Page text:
DULUTH - Mayank Tahilramani never imagined an asteroid would bear his name.
"Never in my dreams," the Peachtree Ridge High School senior said.
Fewer than 15,000 people share the honor of having a minor planet named for them. Those who discover one of the celestial bodies can propose a name, which must be approved by the 13-member, international Committee for Small-Body Nomenclature.
But Tahilramani didn't discover an asteroid. He placed second in an international science competition. Part of the prize was having a minor planet named in his honor.
A partnership between the MIT Lincoln Laboratory and the Society for Science & the Public honors students in fifth through 12th grades and their teachers by naming minor planets after them. The Ceres Connection program, designed to promote science education, selects recipients for the honor through the Discovery Channel Young Scientist Challenge, Intel Science Talent Search, and Intel International Science and Engineering Fair. All minor planets named in the Ceres
Connection program have been discovered by LINEAR, the Lincoln Near-Earth Asteroid Research Program.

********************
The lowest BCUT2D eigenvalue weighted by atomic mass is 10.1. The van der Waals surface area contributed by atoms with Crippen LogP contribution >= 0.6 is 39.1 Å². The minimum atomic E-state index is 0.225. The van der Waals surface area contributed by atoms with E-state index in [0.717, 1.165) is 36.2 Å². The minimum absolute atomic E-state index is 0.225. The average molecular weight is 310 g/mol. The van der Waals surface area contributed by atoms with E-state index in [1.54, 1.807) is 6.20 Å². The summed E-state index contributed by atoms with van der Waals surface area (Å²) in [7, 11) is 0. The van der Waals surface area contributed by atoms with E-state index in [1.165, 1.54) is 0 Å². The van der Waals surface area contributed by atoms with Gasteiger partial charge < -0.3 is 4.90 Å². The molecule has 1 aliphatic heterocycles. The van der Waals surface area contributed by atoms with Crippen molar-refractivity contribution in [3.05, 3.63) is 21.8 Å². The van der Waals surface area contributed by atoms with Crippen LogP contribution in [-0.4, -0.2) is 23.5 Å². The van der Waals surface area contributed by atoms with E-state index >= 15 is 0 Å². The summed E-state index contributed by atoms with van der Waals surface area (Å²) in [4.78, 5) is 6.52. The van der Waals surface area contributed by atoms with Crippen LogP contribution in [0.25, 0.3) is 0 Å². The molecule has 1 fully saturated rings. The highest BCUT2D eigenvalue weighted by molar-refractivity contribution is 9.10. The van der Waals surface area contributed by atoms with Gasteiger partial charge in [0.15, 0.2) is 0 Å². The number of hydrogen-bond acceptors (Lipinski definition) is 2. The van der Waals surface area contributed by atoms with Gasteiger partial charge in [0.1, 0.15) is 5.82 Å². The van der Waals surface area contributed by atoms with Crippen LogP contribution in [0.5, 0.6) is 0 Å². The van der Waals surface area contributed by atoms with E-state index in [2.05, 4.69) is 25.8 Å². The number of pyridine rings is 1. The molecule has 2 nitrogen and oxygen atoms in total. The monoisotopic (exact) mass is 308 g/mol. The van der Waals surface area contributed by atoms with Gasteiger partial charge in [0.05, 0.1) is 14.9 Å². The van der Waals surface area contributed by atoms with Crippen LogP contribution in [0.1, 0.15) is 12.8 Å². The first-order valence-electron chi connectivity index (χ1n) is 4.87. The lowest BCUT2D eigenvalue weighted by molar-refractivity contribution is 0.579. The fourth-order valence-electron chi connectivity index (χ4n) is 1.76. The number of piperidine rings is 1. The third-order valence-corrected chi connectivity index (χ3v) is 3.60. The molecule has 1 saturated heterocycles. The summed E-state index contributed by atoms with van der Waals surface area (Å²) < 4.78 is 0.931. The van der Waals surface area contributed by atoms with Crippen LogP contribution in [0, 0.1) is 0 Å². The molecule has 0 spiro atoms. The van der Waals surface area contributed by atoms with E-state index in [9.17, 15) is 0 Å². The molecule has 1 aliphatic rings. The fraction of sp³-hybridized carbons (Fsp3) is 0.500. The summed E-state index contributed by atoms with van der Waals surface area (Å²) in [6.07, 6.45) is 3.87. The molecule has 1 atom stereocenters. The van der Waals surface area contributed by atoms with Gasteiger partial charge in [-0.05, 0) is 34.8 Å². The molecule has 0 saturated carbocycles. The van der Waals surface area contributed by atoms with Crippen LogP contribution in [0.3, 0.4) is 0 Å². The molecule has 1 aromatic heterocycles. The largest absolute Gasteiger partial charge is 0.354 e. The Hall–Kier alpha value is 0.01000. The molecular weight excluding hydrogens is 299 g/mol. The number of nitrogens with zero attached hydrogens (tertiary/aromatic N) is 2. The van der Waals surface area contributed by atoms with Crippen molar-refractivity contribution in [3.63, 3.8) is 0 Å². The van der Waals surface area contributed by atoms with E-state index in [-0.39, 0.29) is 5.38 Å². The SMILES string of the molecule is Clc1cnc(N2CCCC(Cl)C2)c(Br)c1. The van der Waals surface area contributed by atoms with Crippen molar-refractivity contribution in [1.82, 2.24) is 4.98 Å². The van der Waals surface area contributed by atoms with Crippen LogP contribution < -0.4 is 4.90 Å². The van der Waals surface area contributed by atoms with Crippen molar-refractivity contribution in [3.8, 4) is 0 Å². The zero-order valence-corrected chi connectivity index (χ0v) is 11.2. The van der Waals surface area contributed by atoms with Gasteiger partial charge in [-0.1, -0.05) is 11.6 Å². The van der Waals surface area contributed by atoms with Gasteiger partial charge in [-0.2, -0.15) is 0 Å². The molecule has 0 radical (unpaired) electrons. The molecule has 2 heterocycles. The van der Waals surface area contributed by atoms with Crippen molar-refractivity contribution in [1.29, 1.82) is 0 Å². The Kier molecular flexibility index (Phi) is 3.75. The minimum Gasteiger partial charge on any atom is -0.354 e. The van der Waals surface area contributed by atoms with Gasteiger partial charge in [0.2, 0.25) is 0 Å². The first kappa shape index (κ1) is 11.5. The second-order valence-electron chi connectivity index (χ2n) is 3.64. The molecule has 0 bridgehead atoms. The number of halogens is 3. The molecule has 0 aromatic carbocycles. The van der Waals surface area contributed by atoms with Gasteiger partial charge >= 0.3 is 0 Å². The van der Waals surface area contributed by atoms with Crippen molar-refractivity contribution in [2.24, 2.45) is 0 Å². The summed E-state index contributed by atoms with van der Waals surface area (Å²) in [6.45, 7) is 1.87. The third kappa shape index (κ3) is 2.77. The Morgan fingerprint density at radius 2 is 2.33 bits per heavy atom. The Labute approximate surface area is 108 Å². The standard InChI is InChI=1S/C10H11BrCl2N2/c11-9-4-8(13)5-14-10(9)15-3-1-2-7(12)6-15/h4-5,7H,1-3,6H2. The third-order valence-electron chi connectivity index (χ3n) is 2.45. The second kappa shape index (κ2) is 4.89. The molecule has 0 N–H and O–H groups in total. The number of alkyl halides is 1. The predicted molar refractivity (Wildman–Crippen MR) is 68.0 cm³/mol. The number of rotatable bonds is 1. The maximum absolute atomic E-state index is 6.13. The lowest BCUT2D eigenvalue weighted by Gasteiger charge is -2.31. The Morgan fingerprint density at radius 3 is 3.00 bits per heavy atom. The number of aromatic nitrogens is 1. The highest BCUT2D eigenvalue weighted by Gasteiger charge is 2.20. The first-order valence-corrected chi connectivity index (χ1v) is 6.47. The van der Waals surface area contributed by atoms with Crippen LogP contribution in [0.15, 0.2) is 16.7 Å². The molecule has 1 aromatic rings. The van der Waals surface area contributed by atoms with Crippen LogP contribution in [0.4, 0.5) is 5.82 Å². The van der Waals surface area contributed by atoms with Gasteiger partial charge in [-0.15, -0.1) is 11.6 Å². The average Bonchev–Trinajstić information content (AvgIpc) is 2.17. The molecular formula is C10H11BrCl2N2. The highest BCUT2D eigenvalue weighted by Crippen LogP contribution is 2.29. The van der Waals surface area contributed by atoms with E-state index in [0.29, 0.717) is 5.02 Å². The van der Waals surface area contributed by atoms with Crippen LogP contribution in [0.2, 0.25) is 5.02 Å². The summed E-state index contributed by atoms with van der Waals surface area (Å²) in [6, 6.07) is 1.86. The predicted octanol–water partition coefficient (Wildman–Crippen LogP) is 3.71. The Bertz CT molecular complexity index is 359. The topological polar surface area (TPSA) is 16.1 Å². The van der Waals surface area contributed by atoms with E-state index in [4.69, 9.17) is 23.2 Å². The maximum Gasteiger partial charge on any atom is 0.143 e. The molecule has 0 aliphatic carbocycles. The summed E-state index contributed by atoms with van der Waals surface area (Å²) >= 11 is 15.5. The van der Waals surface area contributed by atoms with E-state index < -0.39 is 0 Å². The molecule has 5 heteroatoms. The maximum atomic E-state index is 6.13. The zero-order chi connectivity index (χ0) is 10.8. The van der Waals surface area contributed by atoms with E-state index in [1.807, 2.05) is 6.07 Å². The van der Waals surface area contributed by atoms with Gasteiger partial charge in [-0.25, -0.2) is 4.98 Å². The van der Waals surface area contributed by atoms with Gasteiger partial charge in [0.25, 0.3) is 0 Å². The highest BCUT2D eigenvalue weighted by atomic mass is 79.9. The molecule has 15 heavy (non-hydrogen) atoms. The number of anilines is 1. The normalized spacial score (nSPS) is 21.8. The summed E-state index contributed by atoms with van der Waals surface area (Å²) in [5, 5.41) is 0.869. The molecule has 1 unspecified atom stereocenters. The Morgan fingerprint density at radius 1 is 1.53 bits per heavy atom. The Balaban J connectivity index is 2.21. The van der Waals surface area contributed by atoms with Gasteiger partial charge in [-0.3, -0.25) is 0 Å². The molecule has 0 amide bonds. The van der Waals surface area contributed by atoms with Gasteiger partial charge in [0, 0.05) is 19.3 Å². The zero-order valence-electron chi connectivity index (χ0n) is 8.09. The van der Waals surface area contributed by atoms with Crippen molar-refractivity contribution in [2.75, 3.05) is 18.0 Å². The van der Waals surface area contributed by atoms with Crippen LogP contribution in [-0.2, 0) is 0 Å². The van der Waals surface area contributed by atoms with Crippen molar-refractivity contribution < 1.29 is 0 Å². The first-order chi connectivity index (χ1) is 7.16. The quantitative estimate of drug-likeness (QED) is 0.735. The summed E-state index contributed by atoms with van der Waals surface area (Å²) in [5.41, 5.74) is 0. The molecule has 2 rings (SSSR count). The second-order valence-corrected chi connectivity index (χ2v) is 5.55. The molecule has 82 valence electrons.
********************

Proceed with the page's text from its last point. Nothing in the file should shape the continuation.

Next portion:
As of January 2008, orbits have been determined for 393,298 minor planets, according to the MIT Lincoln Laboratory's Web site. Of these, 171,475 have been numbered, and 14,226 have been named. The majority of these planets are main-belt asteroids residing between Mars and Jupiter. However, 5,038 are near-Earth asteroids.
Tahilramani actually started last year's science project with low expectations. Coupling his passion for science with his love for acoustics, he decided to test the absorption of antibiotics by ultrasound radiation. He found the introduction of the ultrasound had a profound effect on enhancing antibiotic efficiencies.
"I did it out of pure passion," he said of the project. "Whether it was luck or actual ingenuity that got me to Intel (the international competition), I don't know."
The project, which took eight months to complete, made it to the Intel International Science and Engineering Fair in Reno, Nev. Tahilramani's second-place win also earned him a $1,500 prize, which he invested in his current science project - developing a program to apply fractal geometric sequencing and projection to identify cancerous growth.
Tahilramani, the son of Hari and Rekha Tahilramani, moved to Gwinnett County from India when he was 5. He said he finds working on science projects "fascinating."
"It feeds my curiosity," he said. "If you have a passion for finding things out, it's the only way to do so."